Jim Allen (archaeologist)

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Jim Allen is an Australian archaeologist specialising in the archaeology of the South Pacific.

Allen led the first professional excavation of a European site in Australia, the 1840s military settlement of Victoria, which was established at Port Essington at the northernmost point of the Northern Territory. He also worked on the Lapita culture, tracing the expansion of Polynesian settlement through its distinctive pottery style.[1] In the 1990s, he played a prominent role in the debate over the forced repatriation of Aboriginal remains.[2][3]

Allen was the Foundation Professor of Department of Archaeology at La Trobe University from 1985 to 1993.[3] Prior to that, he taught in the department of prehistory at the Australian National University.[citation needed] From 1993, he was a Professorial Fellow of the Australian Research Council and Research Associate at La Trobe. In 2012 he was elected a foreign associate of the United States National Academy of Sciences.[3]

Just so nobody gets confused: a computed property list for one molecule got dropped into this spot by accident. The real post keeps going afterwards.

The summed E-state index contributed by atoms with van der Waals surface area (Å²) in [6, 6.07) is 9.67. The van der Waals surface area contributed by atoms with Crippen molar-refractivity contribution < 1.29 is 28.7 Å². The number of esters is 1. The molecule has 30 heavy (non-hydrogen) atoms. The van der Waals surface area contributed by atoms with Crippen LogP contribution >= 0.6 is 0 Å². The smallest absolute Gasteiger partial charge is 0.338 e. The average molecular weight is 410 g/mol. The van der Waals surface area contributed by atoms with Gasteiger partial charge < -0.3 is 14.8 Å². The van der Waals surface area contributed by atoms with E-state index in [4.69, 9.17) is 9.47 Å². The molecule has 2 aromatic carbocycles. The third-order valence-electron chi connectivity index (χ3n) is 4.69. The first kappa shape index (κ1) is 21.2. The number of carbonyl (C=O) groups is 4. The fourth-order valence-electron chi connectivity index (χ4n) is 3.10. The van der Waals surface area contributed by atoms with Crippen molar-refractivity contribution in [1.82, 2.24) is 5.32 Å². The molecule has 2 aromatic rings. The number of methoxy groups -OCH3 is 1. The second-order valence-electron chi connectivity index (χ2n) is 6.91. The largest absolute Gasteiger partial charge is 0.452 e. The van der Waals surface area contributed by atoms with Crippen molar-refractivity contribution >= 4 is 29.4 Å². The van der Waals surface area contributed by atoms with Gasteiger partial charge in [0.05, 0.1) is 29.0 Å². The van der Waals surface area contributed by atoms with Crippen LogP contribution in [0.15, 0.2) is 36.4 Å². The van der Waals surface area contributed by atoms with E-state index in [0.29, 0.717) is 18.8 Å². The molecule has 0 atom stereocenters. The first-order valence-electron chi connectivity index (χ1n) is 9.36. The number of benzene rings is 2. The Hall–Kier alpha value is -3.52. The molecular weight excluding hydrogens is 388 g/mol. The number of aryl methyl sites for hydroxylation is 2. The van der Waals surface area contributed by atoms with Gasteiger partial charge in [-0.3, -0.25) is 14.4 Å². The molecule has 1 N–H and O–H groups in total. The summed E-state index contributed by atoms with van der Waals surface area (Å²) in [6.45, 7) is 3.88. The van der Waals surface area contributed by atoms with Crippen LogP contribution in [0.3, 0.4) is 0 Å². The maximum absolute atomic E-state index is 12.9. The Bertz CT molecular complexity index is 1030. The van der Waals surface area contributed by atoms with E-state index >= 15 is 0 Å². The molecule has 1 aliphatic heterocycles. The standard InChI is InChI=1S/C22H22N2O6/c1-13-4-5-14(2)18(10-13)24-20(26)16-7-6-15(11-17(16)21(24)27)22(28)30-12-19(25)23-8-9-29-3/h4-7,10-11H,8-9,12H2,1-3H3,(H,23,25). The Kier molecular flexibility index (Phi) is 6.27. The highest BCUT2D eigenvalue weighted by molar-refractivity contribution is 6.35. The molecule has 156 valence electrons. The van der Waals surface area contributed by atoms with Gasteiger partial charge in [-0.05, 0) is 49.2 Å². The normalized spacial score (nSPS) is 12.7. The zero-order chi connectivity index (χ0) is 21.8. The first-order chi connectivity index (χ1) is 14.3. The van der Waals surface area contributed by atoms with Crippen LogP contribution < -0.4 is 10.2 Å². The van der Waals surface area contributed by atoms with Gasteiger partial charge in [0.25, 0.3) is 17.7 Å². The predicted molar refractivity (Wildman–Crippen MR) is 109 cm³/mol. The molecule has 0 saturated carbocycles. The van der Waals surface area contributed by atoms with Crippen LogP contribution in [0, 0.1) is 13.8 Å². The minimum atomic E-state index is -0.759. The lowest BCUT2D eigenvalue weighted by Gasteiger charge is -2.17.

References[edit]

Further reading[edit]

  • Australian archaeologist : collected papers in honour of Jim Allen / edited by Atholl Anderson & Tim Murray, Coombs Academic Publishing, ANU 2000
  • Allen, J. (1984). "In Search of the Lapita Homeland: Reconstructing the Prehistory of the Bismarck Archipelago". Journal of Pacific History (19/4): 186–187.